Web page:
A great deal of the liquid separation occurs when the material 11 is compacted and pressed through the expelling end of the choke tube 110. Consequently, the plurality of axial slots 124 provide a means for channeling the excess liquid such that it can escape the material 11 and the inner cavity 116.

If the pressure control system is employed with a hydraulic embodiment of the final compaction device 112, feedback data is provided to a controller for monitoring and controlling the pressure being applied to the material 11 by the final ramming device 112 within the cavity 116. Pressure readings from the ramming device 112 are fed back to the controller or pressure reading device and are used to adjust the pressure being applied to maintain a desired pressure in light of material 11 and liquid changes within the cavity 116, to prevent catastrophic damage, or to merely prevent various undesirable results from uncontrolled pressure. The pressure control system adjusts, either manually or automatically, for the pressure being applied in the choke tube 110 by moving the choke tube ring 126 forward or backward along the surface of the expelling end of the choke tube 110 to respectively increase and decrease the amount of constriction on the choke tube 110. Varying such constriction acts to increase or decrease the amount of restriction or pressure (changes in the area of the inner cavity 116 approaching the discharge port 122) required to advance the ramming device 112 against the material 11 in the inner cavity 116. A known pressure is desired to effect the selected compaction of and liquid separation from a particular kind of material 11.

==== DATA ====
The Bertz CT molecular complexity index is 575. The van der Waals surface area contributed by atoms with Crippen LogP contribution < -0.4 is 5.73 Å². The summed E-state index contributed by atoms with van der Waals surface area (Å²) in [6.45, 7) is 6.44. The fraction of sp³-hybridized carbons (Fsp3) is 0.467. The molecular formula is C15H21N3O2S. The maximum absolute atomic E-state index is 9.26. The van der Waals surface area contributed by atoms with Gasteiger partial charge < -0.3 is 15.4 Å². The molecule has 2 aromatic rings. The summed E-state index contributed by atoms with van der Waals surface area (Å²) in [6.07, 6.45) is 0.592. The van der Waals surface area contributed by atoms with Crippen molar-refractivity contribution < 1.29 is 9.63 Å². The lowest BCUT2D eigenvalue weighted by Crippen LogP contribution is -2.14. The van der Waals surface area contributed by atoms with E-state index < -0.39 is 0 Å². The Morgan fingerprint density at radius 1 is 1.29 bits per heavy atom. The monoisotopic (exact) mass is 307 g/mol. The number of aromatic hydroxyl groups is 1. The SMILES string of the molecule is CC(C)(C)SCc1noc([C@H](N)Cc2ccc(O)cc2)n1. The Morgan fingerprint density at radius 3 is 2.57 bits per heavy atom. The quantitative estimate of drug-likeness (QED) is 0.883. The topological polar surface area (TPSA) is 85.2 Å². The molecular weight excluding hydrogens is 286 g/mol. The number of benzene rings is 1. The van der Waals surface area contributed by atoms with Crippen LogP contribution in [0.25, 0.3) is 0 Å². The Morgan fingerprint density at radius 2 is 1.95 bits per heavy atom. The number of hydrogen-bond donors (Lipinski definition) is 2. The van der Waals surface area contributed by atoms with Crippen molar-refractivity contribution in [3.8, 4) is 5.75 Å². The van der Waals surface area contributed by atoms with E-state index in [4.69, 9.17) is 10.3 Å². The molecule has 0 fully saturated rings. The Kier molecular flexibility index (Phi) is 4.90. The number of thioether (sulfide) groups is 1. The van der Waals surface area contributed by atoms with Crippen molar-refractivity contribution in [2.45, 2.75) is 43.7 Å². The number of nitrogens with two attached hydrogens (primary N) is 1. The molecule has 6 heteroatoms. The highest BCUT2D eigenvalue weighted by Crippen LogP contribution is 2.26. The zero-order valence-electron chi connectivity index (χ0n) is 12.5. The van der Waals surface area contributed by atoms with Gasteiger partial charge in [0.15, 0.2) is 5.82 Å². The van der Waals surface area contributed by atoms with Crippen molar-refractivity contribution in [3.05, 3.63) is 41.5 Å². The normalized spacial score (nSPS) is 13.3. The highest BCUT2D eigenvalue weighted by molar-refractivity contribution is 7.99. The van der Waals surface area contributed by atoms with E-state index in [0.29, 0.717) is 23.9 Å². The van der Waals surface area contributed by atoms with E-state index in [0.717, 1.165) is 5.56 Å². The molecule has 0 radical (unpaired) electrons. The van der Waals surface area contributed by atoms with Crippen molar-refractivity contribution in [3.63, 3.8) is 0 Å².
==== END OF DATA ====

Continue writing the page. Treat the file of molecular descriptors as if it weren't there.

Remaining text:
The present invention may be embodied in other specific forms without departing from the spirit of the essential attributes thereof; therefore, the illustrated embodiments should be considered in all respects as illustrative and not restrictive.

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Referenced by
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US8256753Jun 17, 2009Sep 4, 2012Productivity Systems, LlcHigh-density fixture vise
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Classifications
U.S. Classification100/37, 100/41
International ClassificationB30B9/30, B30B9/32
Cooperative ClassificationB30B11/225, B30B9/3025, B30B11/265, B30B9/301, B30B9/062, B30B9/327, B30B9/3039
European ClassificationB30B9/06B, B30B11/22D2, B30B9/30C11, B30B9/32D, B30B9/30C3, B30B9/30C7, B30B11/26B
Legal Events
DateCodeEventDescription
Jul 2, 2002ASAssignment
Owner name: KURT MANUFACTURING COMPANY, INC., MINNESOTA
Free format text: ASSIGNMENT OF ASSIGNORS INTEREST;ASSIGNORS:SCHROEDER, DUANE G.;KOSKI, RAYMOND J.;REEL/FRAME:013066/0577;SIGNING DATES FROM 20020605 TO 20020607
Nov 11, 2008FPAYFee payment
Year of fee payment: 4
Jan 5, 2010ASAssignment
Owner name: U.S. BANK NATIONAL ASSOCIATION, MINNESOTA
Free format text: SECURITY AGREEMENT;ASSIGNOR:KURT MANUFACTURING COMPANY, INC.;REEL/FRAME:023731/0420
Effective date: 20091229
May 10, 2013REMIMaintenance fee reminder mailed
Sep 27, 2013LAPSLapse for failure to pay maintenance fees
Nov 19, 2013FPExpired due to failure to pay maintenance fee
Effective date: 20130927